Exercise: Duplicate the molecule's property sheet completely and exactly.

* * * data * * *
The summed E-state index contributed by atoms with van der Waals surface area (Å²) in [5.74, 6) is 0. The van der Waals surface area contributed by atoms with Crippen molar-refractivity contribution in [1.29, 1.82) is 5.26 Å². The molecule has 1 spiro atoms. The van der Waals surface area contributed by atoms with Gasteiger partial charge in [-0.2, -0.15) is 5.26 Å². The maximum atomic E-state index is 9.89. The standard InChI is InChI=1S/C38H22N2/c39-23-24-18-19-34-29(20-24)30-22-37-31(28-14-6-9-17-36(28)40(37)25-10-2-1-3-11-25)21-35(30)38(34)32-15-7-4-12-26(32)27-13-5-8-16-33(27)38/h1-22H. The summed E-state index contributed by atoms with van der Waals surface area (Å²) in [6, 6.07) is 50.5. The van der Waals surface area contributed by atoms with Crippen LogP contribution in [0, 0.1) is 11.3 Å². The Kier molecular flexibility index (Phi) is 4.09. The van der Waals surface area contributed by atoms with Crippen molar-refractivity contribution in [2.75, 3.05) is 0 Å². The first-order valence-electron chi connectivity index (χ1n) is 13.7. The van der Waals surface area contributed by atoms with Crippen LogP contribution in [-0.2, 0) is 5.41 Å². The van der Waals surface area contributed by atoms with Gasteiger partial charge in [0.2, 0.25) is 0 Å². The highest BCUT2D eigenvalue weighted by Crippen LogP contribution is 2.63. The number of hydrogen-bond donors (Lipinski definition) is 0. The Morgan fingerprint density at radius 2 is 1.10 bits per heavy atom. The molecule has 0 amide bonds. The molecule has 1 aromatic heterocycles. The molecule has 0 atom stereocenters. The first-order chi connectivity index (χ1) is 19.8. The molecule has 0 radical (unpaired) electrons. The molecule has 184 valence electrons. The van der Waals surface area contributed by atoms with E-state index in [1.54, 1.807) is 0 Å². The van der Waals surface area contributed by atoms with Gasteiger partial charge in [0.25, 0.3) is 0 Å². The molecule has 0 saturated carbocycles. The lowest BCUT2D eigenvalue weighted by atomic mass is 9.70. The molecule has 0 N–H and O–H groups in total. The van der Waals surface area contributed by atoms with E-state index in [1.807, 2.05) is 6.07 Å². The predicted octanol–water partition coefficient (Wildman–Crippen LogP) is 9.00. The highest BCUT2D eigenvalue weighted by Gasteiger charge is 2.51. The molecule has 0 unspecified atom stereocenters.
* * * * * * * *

The summed E-state index contributed by atoms with van der Waals surface area (Å²) in [5.74, 6) is 0. The van der Waals surface area contributed by atoms with Crippen molar-refractivity contribution in [1.29, 1.82) is 5.26 Å². The molecule has 1 spiro atoms. The van der Waals surface area contributed by atoms with Gasteiger partial charge in [-0.2, -0.15) is 5.26 Å². The maximum atomic E-state index is 9.89. The standard InChI is InChI=1S/C38H22N2/c39-23-24-18-19-34-29(20-24)30-22-37-31(28-14-6-9-17-36(28)40(37)25-10-2-1-3-11-25)21-35(30)38(34)32-15-7-4-12-26(32)27-13-5-8-16-33(27)38/h1-22H. The summed E-state index contributed by atoms with van der Waals surface area (Å²) in [6, 6.07) is 50.5. The van der Waals surface area contributed by atoms with Crippen LogP contribution in [0, 0.1) is 11.3 Å². The Kier molecular flexibility index (Phi) is 4.09. The van der Waals surface area contributed by atoms with Crippen molar-refractivity contribution in [2.75, 3.05) is 0 Å². The first-order valence-electron chi connectivity index (χ1n) is 13.7. The van der Waals surface area contributed by atoms with Crippen LogP contribution in [-0.2, 0) is 5.41 Å². The van der Waals surface area contributed by atoms with Gasteiger partial charge in [0.2, 0.25) is 0 Å². The highest BCUT2D eigenvalue weighted by Crippen LogP contribution is 2.63. The number of hydrogen-bond donors (Lipinski definition) is 0. The Morgan fingerprint density at radius 2 is 1.10 bits per heavy atom. The molecule has 0 amide bonds. The molecule has 1 aromatic heterocycles. The molecule has 0 atom stereocenters. The first-order chi connectivity index (χ1) is 19.8. The molecule has 0 radical (unpaired) electrons. The molecule has 184 valence electrons. The van der Waals surface area contributed by atoms with E-state index in [1.54, 1.807) is 0 Å². The van der Waals surface area contributed by atoms with Gasteiger partial charge in [0.25, 0.3) is 0 Å². The molecule has 0 saturated carbocycles. The lowest BCUT2D eigenvalue weighted by atomic mass is 9.70. The molecule has 0 N–H and O–H groups in total. The van der Waals surface area contributed by atoms with E-state index in [1.807, 2.05) is 6.07 Å². The predicted octanol–water partition coefficient (Wildman–Crippen LogP) is 9.00. The highest BCUT2D eigenvalue weighted by Gasteiger charge is 2.51. The molecule has 0 unspecified atom stereocenters.